Crasnow now has 97 buttons in her home setup. The words Parker is currently working to master include “hot,” “cold,” “big” and “small.” She often presses “sweater” to ask Crasnow to put on one of her sweaters and “stranger” whenever she hears or smells someone new.

One moment with the buttons that stands out to Crasnow occurred when her dad came to town to visit. He was sitting on the couch next to Crasnow, and Parker walked over to her button board and pressed three words: “what,” “word,” and “human.” Crasnow said she figured Parker was asking to learn what word to use when referring to her dad.

Parker’s proficiency with the buttons has not only captivated Crasnow and her friends and family, but thousands of people online. Shortly after Parker started using the buttons, Crasnow launched an Instagram account called Puppy Parker Posey to post videos of Parker using the buttons to communicate. The account now has more than 80,000 followers.

Although the “talking dog” community is gaining popularity online, many scientists remain skeptical if the buttons actually allow the dogs to communicate better than simply using body language. Crasnow said Parker communicates ideas so complex there would not be any way to discern her meaning without the buttons.

“People have a lot of reasons that they’re skeptical, and in part, it’s because this is all very new,” Crasnow said. “I think a lot of this is kind of a desire to parse differences between animals and non-human animals. … I think seeing how much more similar we are and our ability to kind of like cross-species communicate is better for both of us and for them.”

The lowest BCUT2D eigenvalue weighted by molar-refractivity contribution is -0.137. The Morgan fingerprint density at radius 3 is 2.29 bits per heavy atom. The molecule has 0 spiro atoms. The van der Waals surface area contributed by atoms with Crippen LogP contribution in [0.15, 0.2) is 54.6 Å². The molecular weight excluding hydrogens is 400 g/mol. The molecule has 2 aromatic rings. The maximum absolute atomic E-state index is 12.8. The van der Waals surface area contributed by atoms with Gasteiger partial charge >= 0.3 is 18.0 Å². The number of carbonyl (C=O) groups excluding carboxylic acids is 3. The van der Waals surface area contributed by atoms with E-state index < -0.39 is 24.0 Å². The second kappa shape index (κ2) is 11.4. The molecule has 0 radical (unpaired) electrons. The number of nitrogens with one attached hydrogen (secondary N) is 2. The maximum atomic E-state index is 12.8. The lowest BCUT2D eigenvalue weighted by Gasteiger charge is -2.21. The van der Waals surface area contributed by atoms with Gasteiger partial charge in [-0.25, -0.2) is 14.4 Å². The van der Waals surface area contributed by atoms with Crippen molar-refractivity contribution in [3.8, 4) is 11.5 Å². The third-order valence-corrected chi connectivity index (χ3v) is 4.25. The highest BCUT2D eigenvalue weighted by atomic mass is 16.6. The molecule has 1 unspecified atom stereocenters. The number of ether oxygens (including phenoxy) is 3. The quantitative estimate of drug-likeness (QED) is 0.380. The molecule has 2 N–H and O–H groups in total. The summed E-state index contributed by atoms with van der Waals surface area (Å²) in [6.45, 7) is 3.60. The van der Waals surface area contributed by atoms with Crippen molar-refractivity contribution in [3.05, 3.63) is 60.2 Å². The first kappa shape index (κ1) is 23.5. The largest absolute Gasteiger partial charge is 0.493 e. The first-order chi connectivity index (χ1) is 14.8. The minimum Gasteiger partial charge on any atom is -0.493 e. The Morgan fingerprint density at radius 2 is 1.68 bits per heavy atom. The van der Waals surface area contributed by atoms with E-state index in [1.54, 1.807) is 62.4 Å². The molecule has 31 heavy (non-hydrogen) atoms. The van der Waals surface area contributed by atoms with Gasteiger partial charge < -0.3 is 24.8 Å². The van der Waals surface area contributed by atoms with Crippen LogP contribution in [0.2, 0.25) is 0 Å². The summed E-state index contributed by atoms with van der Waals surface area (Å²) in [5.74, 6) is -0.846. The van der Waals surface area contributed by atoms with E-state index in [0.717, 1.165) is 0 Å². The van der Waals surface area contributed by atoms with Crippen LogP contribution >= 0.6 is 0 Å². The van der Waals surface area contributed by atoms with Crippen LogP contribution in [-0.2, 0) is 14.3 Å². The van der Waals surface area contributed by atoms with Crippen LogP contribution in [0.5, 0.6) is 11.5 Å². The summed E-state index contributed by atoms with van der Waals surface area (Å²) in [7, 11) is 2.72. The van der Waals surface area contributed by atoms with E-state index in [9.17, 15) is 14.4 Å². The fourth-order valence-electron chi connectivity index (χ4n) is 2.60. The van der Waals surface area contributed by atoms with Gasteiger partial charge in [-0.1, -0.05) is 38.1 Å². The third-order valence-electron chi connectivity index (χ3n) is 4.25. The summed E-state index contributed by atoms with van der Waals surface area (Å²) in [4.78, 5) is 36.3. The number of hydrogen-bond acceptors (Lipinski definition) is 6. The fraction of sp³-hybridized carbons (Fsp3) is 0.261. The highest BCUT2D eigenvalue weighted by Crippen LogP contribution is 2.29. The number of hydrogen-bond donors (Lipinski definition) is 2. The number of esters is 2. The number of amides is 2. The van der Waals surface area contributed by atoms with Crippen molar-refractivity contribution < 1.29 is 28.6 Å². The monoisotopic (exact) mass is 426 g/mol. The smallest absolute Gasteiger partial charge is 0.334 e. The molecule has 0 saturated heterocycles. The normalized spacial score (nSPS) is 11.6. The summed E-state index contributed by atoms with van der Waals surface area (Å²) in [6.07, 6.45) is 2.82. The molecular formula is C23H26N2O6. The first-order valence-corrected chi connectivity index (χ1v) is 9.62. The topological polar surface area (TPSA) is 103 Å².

“A lot of people are like, ‘Well, this isn’t language,’ which I think is kind of beside the point. Like, I don’t care whether this is language or not. It’s communication.”


What memorable moment in the workplace stands out?

The first time a student I advised on their honors thesis graduated and spoke about their research that had come out of a class I taught.

What can’t you live without?

My dog, Parker, and chocolate.

Name your favorite spot on campus.

The U-M Museum of Art.

What inspires you?

My colleagues and students who always give me new ways to think about things (both scholarly and life things).

What are you currently reading?

I’m listening to “The Winners” by Fredrik Backman and reading “Scattered All Over the Earth” by Yoko Tawada.

Who had the greatest influence on your career path?

My mom. Both my parents have a Ph.D. in philosophy, but my mom went the academic route and also continued to be engaged in conferences and research despite having a teaching-focused position at a community college. Her hard work, persistence and unflagging interest in her intellectual pursuits continue to influence and inspire me.

"Lecturer's dog uses buttons to help it communicate" Originally published April 10, 2023 in The University Record. By Katie Kelton